Richmond, 1, Wells Fargo, zip.
In the first round of what may become a long and protracted legal battle, US Distict Judge Charles Breyer dismissed Wells Fargo's lawsuit against the city of Richmond today, and the reason for dismissal was clear: nothing has happened yet.
Wells Fargo's suit attacked the constintutionality of Richmond's plan to use eminent domain to seize about 600 mortgage loans, a controversial program meant to save residents from losing their homes. The judge pointed out that not only had Richmond not yet enacted the plan, but it hadn't even been voted on by the Richmond City Council.
In legalese, the case is not "yet ripe for adjudication." Translation? You can't sue someone for something that hasn't happened, or may not ever happen, Breyer wrote in his decision. He also explained why he dismissed the case, rather than putting it in abeyance (a kind of "pause button" for cases).
"The Court further concludes that it must dismiss the case rather than hold it in abeyance," he wrote. "Ripeness of these claims does not rest on contingent future events certain to occur, but rather on future events that may never occur. Because there is no point at which it will be determined that Plaintiffs’ claims are not ripe and will never become ripe, the matter could linger in abeyance for an indefinite period of time. Under these circumstances, a stay is not appropriate."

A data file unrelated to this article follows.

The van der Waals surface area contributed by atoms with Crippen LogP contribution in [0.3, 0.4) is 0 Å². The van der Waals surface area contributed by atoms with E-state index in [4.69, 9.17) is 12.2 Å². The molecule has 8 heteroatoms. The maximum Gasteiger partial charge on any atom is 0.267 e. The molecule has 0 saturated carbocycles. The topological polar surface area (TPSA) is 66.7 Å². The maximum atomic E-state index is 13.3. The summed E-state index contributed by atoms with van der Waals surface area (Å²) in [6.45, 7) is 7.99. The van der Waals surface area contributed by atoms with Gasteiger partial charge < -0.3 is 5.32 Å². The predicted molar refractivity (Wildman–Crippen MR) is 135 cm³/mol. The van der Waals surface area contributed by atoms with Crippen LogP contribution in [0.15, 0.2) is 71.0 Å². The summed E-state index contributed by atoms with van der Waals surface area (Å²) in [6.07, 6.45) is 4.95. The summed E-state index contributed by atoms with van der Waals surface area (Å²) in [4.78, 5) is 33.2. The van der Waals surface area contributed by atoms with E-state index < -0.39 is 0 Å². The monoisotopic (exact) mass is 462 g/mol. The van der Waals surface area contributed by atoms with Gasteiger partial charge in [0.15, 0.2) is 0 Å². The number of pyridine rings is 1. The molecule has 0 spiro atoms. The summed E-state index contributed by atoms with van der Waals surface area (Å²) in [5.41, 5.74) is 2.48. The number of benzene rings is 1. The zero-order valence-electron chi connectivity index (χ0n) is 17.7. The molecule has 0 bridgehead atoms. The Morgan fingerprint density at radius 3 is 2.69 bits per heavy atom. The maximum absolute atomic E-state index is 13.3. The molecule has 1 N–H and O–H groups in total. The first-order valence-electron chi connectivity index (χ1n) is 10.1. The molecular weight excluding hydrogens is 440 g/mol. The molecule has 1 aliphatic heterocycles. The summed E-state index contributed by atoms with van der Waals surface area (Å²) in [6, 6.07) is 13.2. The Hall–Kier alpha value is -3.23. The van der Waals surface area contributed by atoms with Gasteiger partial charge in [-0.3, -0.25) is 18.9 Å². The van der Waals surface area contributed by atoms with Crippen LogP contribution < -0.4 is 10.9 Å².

Wells Fargo declined to comment on the decision, and a spokesperson referred us to legal counsel representing investors in the mortgage market (of which Wells Fargo is a trustee). Mayor Gayle McLaughlin also was unavailable for comment as she is out of the country on a business trip.
Speaking to the Guardian a few weeks ago about her eminent domain plan, McLaughlin said she would be willing to battle Wells Fargo "all the way to the Supreme Court," to defend the community of Richmond. And she may have to, as Wells Fargo does have the opportunity to appeal to a higher court.
For clarification, Breyer did indicate in the hearing last week that he would seek abeyance or dismissal in the case, but did not issue his final decision until today.
For our coverage of Richmond's city council meeting where the plan was almost voted down by city councilmember Nathaniel Bates, click here. Look out for our full coverage of the newest in Richmond's battle for homeowners in our September 18 issue, this Wednesday.
Below is the full text of Breyer's decision.
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